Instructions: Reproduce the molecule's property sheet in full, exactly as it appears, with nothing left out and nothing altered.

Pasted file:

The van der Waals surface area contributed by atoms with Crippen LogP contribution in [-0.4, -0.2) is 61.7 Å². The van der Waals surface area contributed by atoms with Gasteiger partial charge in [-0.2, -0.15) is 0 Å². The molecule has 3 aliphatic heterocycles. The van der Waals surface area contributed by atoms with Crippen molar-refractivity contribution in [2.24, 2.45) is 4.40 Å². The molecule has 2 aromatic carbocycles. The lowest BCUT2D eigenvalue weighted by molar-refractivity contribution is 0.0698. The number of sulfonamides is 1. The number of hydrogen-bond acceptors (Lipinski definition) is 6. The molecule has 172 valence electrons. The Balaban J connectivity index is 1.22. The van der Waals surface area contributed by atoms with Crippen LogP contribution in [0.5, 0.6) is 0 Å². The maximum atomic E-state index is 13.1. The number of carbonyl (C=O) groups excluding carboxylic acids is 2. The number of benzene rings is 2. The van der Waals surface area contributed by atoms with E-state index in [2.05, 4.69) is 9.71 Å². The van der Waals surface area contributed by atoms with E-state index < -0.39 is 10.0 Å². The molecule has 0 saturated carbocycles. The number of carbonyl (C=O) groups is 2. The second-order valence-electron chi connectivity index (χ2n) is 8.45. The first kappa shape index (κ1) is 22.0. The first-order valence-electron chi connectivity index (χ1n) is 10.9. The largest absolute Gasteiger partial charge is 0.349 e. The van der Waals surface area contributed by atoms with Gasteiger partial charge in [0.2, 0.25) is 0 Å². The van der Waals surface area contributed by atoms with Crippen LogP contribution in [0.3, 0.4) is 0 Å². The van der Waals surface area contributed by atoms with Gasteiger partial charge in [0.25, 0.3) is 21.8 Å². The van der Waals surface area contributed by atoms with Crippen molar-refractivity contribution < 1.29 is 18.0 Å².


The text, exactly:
The van der Waals surface area contributed by atoms with Crippen LogP contribution in [-0.4, -0.2) is 61.7 Å². The van der Waals surface area contributed by atoms with Gasteiger partial charge in [-0.2, -0.15) is 0 Å². The molecule has 3 aliphatic heterocycles. The van der Waals surface area contributed by atoms with Crippen molar-refractivity contribution in [2.24, 2.45) is 4.40 Å². The molecule has 2 aromatic carbocycles. The lowest BCUT2D eigenvalue weighted by molar-refractivity contribution is 0.0698. The number of sulfonamides is 1. The number of hydrogen-bond acceptors (Lipinski definition) is 6. The molecule has 172 valence electrons. The Balaban J connectivity index is 1.22. The van der Waals surface area contributed by atoms with Crippen LogP contribution in [0.5, 0.6) is 0 Å². The maximum atomic E-state index is 13.1. The number of carbonyl (C=O) groups excluding carboxylic acids is 2. The number of benzene rings is 2. The van der Waals surface area contributed by atoms with E-state index in [2.05, 4.69) is 9.71 Å². The van der Waals surface area contributed by atoms with E-state index < -0.39 is 10.0 Å². The molecule has 0 saturated carbocycles. The number of carbonyl (C=O) groups is 2. The second-order valence-electron chi connectivity index (χ2n) is 8.45. The first kappa shape index (κ1) is 22.0. The first-order valence-electron chi connectivity index (χ1n) is 10.9. The largest absolute Gasteiger partial charge is 0.349 e. The van der Waals surface area contributed by atoms with Gasteiger partial charge in [0.2, 0.25) is 0 Å². The van der Waals surface area contributed by atoms with Crippen LogP contribution in [0.3, 0.4) is 0 Å². The van der Waals surface area contributed by atoms with Gasteiger partial charge in [0.25, 0.3) is 21.8 Å². The van der Waals surface area contributed by atoms with Crippen molar-refractivity contribution < 1.29 is 18.0 Å².